"Public Housing in Charlottesville: The Black Experience in a Small Southern City"
by William M. Harris, Sr. and Nancy Olmsted
The following article is included by permission of the authors. It appeared originally in The Review of Black Political Economy, Vol. 46, Charlottesville, May, 1988, pp. 29-95. (F232.A3M3v.46 1988)
The history and public policies related to the public housing program are presented within the context of a small southern city, Charlottesville, Virginia. Consistent with the stormy beginnings of public hous- ing nationally the article reveals that the early days of the program in Charlottesville also were troubled. City policies to affect the residential mix of housing are shown to have limited the quality of affordable housing availible to the poor and especially to low-income blacks. Programs designed by the city to overcome some of these disadvantages through both home ownership and renting also are discussed.
This article reviews the publicly assisted housing programs in Charlottesville, Virginia and describes the factors of race, income and public policy that are determinants of housing opportunities for the poor in this southern city. Of special concern are the impacts of public housing on the black community and, to ascertain these impacts, the study focuses on the actions of the Charlottesville Redevelopment Land Housing Authority (CRHA). The article concludes with a summary of recommendations for the improvement of current policies related to public housing in the city.
HISTORY OF CHARLOTTESVILLE AND CHARACTERISTICS OF ITS RESIDENTS
Charlottesville is located in Albemarle County in central Virginia, amid the foothills of the Blue Ridge Mountains. Its picturesque beauty and social history have helped to create a city of diverse neighborhoods and Southern culture. A major influence on Charlottesville has been the University of Virginia. Thomas Jefferson located his "academical village," which opened in 1825, one mile west of Charlottesville. Today, with the city nearly surrounding the university, the institution is more than ever a major part of the city's economy, history, and culture.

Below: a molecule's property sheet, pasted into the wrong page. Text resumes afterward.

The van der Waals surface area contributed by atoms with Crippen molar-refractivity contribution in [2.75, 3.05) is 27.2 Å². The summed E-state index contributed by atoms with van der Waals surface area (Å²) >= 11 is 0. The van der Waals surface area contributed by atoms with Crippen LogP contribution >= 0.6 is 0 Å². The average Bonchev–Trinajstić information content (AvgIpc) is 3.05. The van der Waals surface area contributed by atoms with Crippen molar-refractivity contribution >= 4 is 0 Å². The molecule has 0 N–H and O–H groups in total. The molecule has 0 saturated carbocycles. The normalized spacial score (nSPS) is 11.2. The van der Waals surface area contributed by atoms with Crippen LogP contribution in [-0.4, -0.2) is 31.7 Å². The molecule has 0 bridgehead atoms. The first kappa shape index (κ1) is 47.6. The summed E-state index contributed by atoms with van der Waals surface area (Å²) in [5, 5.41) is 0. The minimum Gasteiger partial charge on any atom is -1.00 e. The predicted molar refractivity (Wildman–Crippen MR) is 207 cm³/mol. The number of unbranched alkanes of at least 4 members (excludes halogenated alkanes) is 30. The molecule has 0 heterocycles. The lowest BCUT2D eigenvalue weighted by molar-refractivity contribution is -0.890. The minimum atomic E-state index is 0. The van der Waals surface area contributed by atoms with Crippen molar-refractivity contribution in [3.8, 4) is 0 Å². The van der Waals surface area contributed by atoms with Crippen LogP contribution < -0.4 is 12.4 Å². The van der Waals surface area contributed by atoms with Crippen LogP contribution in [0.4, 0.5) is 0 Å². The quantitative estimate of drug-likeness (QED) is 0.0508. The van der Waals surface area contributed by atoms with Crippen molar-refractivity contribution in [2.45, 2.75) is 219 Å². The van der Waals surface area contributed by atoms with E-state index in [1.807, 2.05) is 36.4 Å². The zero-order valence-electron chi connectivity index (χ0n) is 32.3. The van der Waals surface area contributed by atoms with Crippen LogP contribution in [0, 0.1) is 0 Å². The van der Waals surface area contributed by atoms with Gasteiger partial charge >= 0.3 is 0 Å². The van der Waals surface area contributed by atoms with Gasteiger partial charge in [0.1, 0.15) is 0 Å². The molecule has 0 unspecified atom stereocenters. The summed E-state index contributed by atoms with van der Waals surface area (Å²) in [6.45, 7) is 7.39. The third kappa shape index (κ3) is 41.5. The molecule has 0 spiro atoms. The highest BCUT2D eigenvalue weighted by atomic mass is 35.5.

In 1870 blacks comprised slightly more than the majority of the population of the city. Currently they make up nearly twenty percent of the city's approximately 40,000 residents, but include nearly one half of all families living below the poverty level. The incidence of female-headed families is nearly three times as great (44% v. 15%) among blacks as among whites. Similar to the national average, blacks are twice as likely to be unemployed as whites. Most employed blacks are concentrated in service occupations (38%) and are underrepresented in professional (7%) and administrative (8%) positions. In 1980 one quarter of all employed blacks earned less than $5,000; only 3 percent reported income of $35,000 to $50,000. While only 9 percent of blacks have completed four years or more of college, whites have a completion rate of 35 percent.
HOUSING POLICY IN CHARLOTTESVILLE SINCE 1950
In 1950, the Joint Board of Health conducted a housing survey which along with a follow-up survey in 1957, identified housing in critical need of protection and rehabilitation. In order to respond to the housing needs, the Charlottesville Redevelopment and Housing Authority (CRHA) was established in 1954 by referendum. The objectives of the CRHA were to clear slum and blighted areas and to operate public housing programs. The Authority consisted of five citizen commissioners appointed by the city council. This was changed in 1978, when the city council appointed itself as commissioners of the Authority. At that time, the city manager was appointed executive director, with the daily operations of the Authority managed by a deputy executive director hired by the commissioners.
On March 11, 1960, the city council received an application by the CRHA under amendment 14A: Title 36 VA Code 1950.1 (This section, referred to as the McCue amendment, required a referendum vote on public housing projects; it was overturned in 1971.) The application called for the redevelopment of the Vinegar Hill area and the construction of public housing on Ridge Street and Hartman's Mill Road. The purpose of the project was to clear a substandard area for several reasons—to facilitate the expansion of the downtown business district, to improve traffic flow, and to provide housing for many of the families who would be displaced as a result of the redevelopment.